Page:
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The Effect of a Skate Treadmill Training Intervention on Stride Mechanics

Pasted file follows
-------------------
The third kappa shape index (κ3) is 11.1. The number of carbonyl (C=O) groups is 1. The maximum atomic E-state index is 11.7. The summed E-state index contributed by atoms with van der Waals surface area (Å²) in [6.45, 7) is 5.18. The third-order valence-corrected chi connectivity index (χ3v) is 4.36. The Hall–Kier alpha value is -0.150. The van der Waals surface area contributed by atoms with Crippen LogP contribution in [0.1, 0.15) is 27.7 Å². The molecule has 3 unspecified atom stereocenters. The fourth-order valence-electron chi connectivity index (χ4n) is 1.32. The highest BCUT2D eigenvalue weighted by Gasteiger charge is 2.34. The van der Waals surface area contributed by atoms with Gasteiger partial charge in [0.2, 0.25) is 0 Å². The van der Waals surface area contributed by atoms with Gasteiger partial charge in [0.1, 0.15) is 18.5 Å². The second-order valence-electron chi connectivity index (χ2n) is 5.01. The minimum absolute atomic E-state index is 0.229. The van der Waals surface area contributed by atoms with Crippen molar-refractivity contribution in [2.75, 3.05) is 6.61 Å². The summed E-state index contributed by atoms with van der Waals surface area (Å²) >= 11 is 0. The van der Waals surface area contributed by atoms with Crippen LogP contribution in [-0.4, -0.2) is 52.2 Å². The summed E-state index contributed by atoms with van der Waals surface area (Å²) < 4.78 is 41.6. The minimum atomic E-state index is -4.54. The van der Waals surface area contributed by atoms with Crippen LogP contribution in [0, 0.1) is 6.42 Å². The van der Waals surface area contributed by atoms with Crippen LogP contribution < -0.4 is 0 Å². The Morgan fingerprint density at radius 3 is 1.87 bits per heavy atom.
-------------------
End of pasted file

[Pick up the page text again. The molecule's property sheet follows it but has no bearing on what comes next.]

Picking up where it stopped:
The evolution of sport performance has been supported by the development and integration of advanced training devices and practices aimed at eliciting both physiological and mechanical adaptations. The primary purpose of the study was to investigate the effect of a 12-session skate treadmill training intervention on stride mechanics in youth ice hockey players. The secondary purpose was to investigate the effect of removing the training stimulus on retention of stride mechanics adaptations as a result of training. Stride mechanics were defined by the variables: stride length (SL·mm), stride frequency (SF·Hz), and select kinematic measures of the trunk, hip, and knee angles (°). Twenty-three ice hockey players (9.7 ± 0.5 y) completed an A-B-A, within-subject, quasi-experimental training intervention. Twelve treadmill sessions were scheduled over 9 weeks. Block A was defined by sessions 1-6 and 7-12, and included pre1-post1 and pre2-post2 assessments. Block B was defined by the time between sessions 6 and 7, whereby the training intervention was removed. The duration of Block B was consistent with the time to complete Block A (sessions 1-6 and 7-12), respectfully. Pre-post assessments included, anthropometric measures of [standing and sitting height (cm), weight (kg)], vertical jump height (cm), and stride mechanics. Stride mechanics, namely SL (mm), SF (Hz), and joint angles (°), were obtained from video analysis conducted at a constant treadmill speed (10 mph) and incline (5 °). While directional changes of improvement, namely increasing SL, decreasing SF, and increased knee flexion at weight acceptance were observed pre-post training sessions 1-6, 7-12 and overall, 1-12, the changes were not significant. Significant differences in hip and knee angles following toe-off pre-post training sessions 1-6 and sessions 1-12 were revealed (p < .05). No significant differences in stride mechanics pre-post training sessions 6-7 were revealed, indicating that the improvements seen through sessions 1-6 were retained. Pearson product moment correlations revealed significant correlations between SL and trunk and hip and knee angle following toe-off at Apost1, and between SL (mm) and knee angle at weight acceptance (°) at Apost2 (p < .05).